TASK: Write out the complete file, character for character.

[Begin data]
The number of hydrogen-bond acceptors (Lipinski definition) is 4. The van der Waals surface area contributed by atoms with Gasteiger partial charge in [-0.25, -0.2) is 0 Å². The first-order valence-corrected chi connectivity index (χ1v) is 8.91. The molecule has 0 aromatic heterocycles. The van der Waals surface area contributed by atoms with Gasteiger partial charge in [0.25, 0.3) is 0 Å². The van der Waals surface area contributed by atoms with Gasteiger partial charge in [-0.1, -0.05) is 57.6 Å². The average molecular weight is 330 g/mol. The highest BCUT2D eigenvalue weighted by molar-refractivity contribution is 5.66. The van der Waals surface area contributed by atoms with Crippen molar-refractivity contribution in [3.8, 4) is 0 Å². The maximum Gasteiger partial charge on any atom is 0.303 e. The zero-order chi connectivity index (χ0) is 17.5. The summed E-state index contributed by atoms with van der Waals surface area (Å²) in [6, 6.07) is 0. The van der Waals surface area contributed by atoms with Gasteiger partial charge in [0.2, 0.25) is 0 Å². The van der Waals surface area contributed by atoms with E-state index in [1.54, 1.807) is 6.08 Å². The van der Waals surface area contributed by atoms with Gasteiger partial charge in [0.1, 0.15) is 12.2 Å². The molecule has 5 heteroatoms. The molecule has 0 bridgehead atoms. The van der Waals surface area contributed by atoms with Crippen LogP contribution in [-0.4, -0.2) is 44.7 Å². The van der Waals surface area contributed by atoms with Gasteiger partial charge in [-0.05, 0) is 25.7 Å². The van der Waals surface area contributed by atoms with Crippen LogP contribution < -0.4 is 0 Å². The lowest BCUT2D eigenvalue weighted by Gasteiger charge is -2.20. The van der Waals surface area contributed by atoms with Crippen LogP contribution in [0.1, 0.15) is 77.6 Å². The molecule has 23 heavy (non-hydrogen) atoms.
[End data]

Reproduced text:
The number of hydrogen-bond acceptors (Lipinski definition) is 4. The van der Waals surface area contributed by atoms with Gasteiger partial charge in [-0.25, -0.2) is 0 Å². The first-order valence-corrected chi connectivity index (χ1v) is 8.91. The molecule has 0 aromatic heterocycles. The van der Waals surface area contributed by atoms with Gasteiger partial charge in [0.25, 0.3) is 0 Å². The van der Waals surface area contributed by atoms with Gasteiger partial charge in [-0.1, -0.05) is 57.6 Å². The average molecular weight is 330 g/mol. The highest BCUT2D eigenvalue weighted by molar-refractivity contribution is 5.66. The van der Waals surface area contributed by atoms with Crippen molar-refractivity contribution in [3.8, 4) is 0 Å². The maximum Gasteiger partial charge on any atom is 0.303 e. The zero-order chi connectivity index (χ0) is 17.5. The summed E-state index contributed by atoms with van der Waals surface area (Å²) in [6, 6.07) is 0. The van der Waals surface area contributed by atoms with Gasteiger partial charge in [0.2, 0.25) is 0 Å². The van der Waals surface area contributed by atoms with E-state index in [1.54, 1.807) is 6.08 Å². The van der Waals surface area contributed by atoms with Gasteiger partial charge in [0.1, 0.15) is 12.2 Å². The molecule has 5 heteroatoms. The molecule has 0 bridgehead atoms. The van der Waals surface area contributed by atoms with Crippen LogP contribution in [-0.4, -0.2) is 44.7 Å². The van der Waals surface area contributed by atoms with Gasteiger partial charge in [-0.05, 0) is 25.7 Å². The van der Waals surface area contributed by atoms with Crippen LogP contribution < -0.4 is 0 Å². The lowest BCUT2D eigenvalue weighted by Gasteiger charge is -2.20. The van der Waals surface area contributed by atoms with Crippen LogP contribution in [0.1, 0.15) is 77.6 Å². The molecule has 23 heavy (non-hydrogen) atoms.